DAY KEENE – Sleep with the Devil. Lion #204, paperback original, April 1954. Berkley D2024, paperback, 1960. Macfadden 50-414, paperback, 1968. Stark House Press, trade paperback, 3-in-1 edition with Wake Up to Murder and Joy House, April 2017.

   If you’re any kind of fan of noir fiction at all, you’re going to know exactly what kind of story this is as soon as you start reading it. In New York City, the protagonist of this story is known as Les Ferron; in the small upstate town of New Hope, he’s known as Paul Perrish.

   In Manhattan Ferron is the enforcer for a ex-cop now in the loan shark business; in New Hope, he’s a church-going Bible salesman who’s gotten himself engaged to the daughter of the patriarch of the town. What he has in mind is to kill his boss, dump the thousands of dollars stashed in his safe into a suitcase, let Les Ferron disappear, head out of town and marry the daughter, have fun with her for a while, and then abscond with whatever proceeds he can make off with from the father.

   As a reader of this kind of story many times before, you know that even though this sounds like a very good plan of action, something’s going to go wrong. What you don’t know is how and when, but when it does, boy howdy, does it ever.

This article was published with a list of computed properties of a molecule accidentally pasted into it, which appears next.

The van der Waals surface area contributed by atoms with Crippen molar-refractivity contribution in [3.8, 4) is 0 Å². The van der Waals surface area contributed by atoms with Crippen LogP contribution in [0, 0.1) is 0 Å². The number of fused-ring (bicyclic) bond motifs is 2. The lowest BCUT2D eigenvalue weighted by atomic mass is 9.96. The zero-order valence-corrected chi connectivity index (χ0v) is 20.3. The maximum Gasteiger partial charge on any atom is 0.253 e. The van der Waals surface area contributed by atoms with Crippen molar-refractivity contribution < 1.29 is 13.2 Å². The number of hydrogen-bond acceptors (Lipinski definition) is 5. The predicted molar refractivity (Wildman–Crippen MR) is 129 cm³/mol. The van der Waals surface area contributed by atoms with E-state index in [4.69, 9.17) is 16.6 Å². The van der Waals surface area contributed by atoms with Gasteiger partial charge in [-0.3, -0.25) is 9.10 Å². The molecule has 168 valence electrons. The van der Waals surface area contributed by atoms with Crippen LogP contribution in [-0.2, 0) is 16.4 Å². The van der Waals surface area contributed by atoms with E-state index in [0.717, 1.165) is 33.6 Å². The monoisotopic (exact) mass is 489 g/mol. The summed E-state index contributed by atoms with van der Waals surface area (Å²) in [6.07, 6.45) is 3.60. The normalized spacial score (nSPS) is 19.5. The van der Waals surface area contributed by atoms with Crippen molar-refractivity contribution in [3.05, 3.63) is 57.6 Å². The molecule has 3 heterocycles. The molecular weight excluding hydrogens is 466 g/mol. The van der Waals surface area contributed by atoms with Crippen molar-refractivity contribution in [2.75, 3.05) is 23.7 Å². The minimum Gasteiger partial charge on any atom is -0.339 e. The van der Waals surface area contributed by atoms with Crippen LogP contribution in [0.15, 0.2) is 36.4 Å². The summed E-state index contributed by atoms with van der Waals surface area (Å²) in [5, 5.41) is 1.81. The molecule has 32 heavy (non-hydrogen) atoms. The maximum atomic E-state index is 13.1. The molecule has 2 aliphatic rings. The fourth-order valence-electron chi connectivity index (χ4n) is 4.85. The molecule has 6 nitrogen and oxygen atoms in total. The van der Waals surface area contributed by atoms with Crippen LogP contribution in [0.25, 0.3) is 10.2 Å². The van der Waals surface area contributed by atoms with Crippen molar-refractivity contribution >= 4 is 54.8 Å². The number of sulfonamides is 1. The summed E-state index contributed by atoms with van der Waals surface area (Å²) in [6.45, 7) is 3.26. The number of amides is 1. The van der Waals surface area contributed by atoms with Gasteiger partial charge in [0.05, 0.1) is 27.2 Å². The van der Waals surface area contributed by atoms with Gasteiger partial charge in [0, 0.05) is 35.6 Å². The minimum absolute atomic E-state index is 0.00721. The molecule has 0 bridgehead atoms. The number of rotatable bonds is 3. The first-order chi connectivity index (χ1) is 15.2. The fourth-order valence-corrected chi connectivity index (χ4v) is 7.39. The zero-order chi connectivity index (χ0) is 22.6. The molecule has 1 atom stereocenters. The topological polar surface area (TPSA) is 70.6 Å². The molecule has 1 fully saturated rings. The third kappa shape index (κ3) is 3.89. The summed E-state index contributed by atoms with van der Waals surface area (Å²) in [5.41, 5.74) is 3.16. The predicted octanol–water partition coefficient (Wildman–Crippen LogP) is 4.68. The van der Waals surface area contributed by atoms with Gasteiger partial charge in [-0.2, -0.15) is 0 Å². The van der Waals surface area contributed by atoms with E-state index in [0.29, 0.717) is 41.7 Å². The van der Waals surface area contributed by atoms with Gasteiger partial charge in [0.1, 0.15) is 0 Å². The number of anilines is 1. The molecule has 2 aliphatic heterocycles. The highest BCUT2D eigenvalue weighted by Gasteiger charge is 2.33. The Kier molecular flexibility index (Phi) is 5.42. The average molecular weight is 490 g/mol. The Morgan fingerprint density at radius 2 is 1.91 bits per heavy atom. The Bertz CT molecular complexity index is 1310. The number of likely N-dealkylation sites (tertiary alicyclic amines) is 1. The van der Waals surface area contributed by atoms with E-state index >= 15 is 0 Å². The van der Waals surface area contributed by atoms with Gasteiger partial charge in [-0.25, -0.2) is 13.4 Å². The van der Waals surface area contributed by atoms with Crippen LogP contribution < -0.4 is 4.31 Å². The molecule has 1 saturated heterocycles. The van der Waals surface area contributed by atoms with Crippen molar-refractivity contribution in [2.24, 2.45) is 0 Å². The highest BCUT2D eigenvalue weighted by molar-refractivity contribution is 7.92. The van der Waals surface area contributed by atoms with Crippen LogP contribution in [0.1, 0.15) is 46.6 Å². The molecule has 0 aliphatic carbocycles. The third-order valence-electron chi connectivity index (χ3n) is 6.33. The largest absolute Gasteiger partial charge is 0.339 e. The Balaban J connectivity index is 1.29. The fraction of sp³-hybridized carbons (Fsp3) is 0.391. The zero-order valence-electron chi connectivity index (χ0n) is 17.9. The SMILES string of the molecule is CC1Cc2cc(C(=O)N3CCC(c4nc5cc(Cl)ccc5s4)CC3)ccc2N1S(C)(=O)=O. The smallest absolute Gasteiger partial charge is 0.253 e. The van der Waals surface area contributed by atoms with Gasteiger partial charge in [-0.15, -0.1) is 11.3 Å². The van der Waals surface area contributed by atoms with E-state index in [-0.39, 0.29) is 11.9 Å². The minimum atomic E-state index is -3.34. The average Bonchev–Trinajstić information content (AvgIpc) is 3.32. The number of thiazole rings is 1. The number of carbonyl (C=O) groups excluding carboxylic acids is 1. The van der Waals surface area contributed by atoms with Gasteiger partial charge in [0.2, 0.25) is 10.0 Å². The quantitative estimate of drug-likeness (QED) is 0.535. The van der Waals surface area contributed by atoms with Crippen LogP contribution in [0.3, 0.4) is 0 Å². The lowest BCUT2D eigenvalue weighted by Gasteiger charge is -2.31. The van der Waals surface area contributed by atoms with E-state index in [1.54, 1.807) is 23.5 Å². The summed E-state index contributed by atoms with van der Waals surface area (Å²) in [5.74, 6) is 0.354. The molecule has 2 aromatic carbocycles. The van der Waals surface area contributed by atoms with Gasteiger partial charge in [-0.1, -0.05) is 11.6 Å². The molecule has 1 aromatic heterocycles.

Potential problems develop along the way. The girl in New Hope has a former young swain who is very jealous, and in New York Ferron has a girl friend who would do anything for him (see the title) but is also not at all inclined to give him up lightly.

   In terms of the tale Keene tells, it’s a good one, but I think perhaps he let it develop a little too slowly. The real action doesn’t begin until about 100 pages of 130 in the Stark House edition. But as I suggested earlier, when things start falling apart for Ferron/Perrish, it’s like a force of nature that once started is impossible to stop.

   Culminating, I feel obliged to add, in two final paragraphs which will be among the most devastating you will ever read in all of noir fiction. I guarantee it.